When I headed down to the foot of my driveway to pick up The San Francisco Chronicle this morning, I surprised a doe and two fawns grazing about 25 feet from my front steps. To reassure the deer I meant no harm, I moved slowly and spoke to them in a soothing voice. That approach worked, and the deer stuck around.

After filling themselves on green grass engendered by days of intermittent rain, the fawns lay down by my neighbors’ fence to chew their cud. Their mother did the same about 10 yards uphill from them.

I may be guilty of anthropomorphizing wildlife, but to me the fawns are cute as can be.

Not so cute. Teenage Mutant Ninja Blacktail? From this unflattering perspective, a grazing doe appears to have three legs and a turtle-shaped head and body.

Gray fox on my deck.

I’ve long noticed that foxes will eat almost anything, from wild berries to roasted peanuts to white bread. Last week on a lark, I decided to find out if a fox will also eat coconut cream pie. I can now testify that it definitely will. The fox ended up with a dab of whipped cream on the end of its nose but happily licked it off with its long tongue.

According to the Aesop fable, when a fox could not reach grapes on a vine, he consoled himself that they were probably “sour grapes” (from which we get the expression). When this fox found a slice of pie within easy reach, he satisfied himself that even coconuts are sweet.

A German word, schadenfreude, is steadily becoming more common in English. It means finding pleasure in the misfortune of someone else, and it’s pronounced just like it’s spelled. In the aftermath of last week’s election, Democrats, many commentators, and most pollsters can’t be blamed for indulging in a bit of schadenfreude.

Fox News used to claim that most of the other news media have a “liberal” bias. In the wake of last week’s election, the new complaint from Fox is that most of the news media have a “mainstream” bias.

The schadenfreude isn’t all in reaction to Mitt Romney, the plutocrat, having lost to the more-egalitarian Barack Obama — although Democrats were certainly delighted by their victory. Interestingly, much of the schadenfreude is in reaction to the humiliation of Rupert Murdoch’s Fox News. Unlike Romney, who conceded with grace, Fox News commentators have been apoplectic. Despite many polls to the contrary, they had insisted right up until the end that there was no way their man could lose.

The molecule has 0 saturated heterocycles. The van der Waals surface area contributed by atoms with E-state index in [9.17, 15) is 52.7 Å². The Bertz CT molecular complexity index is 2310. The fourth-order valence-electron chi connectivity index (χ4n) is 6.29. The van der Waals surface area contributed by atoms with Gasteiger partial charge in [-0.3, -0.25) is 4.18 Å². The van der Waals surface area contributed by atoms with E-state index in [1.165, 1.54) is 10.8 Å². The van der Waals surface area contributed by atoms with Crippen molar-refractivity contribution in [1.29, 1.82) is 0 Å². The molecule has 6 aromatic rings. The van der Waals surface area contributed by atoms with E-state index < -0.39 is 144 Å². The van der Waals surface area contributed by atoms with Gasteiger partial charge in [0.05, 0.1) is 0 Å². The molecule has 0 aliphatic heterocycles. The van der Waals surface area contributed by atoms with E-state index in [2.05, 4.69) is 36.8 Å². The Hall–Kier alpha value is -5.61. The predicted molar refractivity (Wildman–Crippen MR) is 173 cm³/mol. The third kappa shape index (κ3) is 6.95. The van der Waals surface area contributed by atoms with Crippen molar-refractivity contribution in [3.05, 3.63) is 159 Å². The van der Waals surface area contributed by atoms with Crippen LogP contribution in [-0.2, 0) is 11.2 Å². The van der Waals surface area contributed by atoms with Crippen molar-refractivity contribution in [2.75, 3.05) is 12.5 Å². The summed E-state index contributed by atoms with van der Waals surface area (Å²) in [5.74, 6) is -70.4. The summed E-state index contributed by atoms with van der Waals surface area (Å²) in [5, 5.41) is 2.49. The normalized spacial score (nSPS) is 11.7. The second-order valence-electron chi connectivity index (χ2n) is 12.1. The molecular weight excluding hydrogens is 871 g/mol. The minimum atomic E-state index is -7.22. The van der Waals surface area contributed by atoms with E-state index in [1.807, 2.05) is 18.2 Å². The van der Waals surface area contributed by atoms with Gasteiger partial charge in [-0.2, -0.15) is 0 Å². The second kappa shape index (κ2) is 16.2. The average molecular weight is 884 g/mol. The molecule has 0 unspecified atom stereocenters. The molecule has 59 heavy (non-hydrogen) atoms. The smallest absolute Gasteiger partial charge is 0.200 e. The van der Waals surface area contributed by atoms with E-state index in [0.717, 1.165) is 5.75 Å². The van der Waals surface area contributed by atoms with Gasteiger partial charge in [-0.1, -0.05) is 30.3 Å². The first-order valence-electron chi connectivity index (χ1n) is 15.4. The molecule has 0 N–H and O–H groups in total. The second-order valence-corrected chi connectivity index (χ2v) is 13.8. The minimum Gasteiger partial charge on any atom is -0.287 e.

(With Florida’s election results finally tallied, Obama as of Sunday evening had won the nationwide popular vote by a margin of almost 3.3 million votes out of 120 million cast. In the all-important Electoral College race, Obama trounced Romney 332 to 206.)

“It’s not a traditional America anymore,” Fox commentator Bill O’Reilly growled as the outcome became obvious, “and there are 50 percent of the voting public who want stuff…. People think they are entitled to things.” O’Reilly refused to acknowledge that convincing voters a Republican has what it takes to be President is no Tea Party.

“Could it be that the Fox model has played out?” asked columnist Jon Carroll in Friday’s San Francisco Chronicle. “Could it be that the lack of civility and grace, the embrace of the most extreme candidates as long as they were Republicans, indeed the whole idea behind [Fox News president] Roger Ailes’ brainchild — a pimping station for the far right — may be politically bankrupt?

“Perhaps not financially bankrupt; it seems supported by its advertisers very nicely. It could go on for quite some time. The question is: Is it hurting the very people it is supposed to be helping? Does the existence of this high-profile echo chamber deafen candidates to what the electorate is actually saying?”

General David Petraeus and his biographer Paula Broadwell. Photo by Command Sgt. Major Marvin L. Hill.

Only two days after last Tuesday’s election, CIA chief David Petraeus admitted he’d had an extramarital affair with his biographer and promptly resigned, acknowledging he had used “extremely poor judgment.”